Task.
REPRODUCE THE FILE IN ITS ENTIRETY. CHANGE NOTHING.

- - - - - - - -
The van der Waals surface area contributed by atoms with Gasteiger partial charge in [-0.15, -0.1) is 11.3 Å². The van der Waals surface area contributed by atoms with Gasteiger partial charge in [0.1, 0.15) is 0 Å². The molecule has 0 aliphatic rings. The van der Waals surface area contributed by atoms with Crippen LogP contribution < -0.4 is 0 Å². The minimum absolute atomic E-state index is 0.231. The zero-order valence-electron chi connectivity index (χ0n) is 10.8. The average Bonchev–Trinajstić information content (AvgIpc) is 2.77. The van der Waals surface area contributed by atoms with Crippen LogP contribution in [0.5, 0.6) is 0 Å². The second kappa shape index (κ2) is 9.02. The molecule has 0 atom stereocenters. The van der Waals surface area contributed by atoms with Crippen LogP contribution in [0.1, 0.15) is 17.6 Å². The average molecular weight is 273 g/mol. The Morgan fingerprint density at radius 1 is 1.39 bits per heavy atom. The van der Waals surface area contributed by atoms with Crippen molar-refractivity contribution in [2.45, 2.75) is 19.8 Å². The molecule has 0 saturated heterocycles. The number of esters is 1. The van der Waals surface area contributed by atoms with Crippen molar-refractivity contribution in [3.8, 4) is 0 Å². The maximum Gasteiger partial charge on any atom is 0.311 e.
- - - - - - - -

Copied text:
The van der Waals surface area contributed by atoms with Gasteiger partial charge in [-0.15, -0.1) is 11.3 Å². The van der Waals surface area contributed by atoms with Gasteiger partial charge in [0.1, 0.15) is 0 Å². The molecule has 0 aliphatic rings. The van der Waals surface area contributed by atoms with Crippen LogP contribution < -0.4 is 0 Å². The minimum absolute atomic E-state index is 0.231. The zero-order valence-electron chi connectivity index (χ0n) is 10.8. The average Bonchev–Trinajstić information content (AvgIpc) is 2.77. The van der Waals surface area contributed by atoms with Crippen LogP contribution in [0.5, 0.6) is 0 Å². The second kappa shape index (κ2) is 9.02. The molecule has 0 atom stereocenters. The van der Waals surface area contributed by atoms with Crippen LogP contribution in [0.1, 0.15) is 17.6 Å². The average molecular weight is 273 g/mol. The Morgan fingerprint density at radius 1 is 1.39 bits per heavy atom. The van der Waals surface area contributed by atoms with Crippen molar-refractivity contribution in [2.45, 2.75) is 19.8 Å². The molecule has 0 saturated heterocycles. The number of esters is 1. The van der Waals surface area contributed by atoms with Crippen molar-refractivity contribution in [3.8, 4) is 0 Å². The maximum Gasteiger partial charge on any atom is 0.311 e.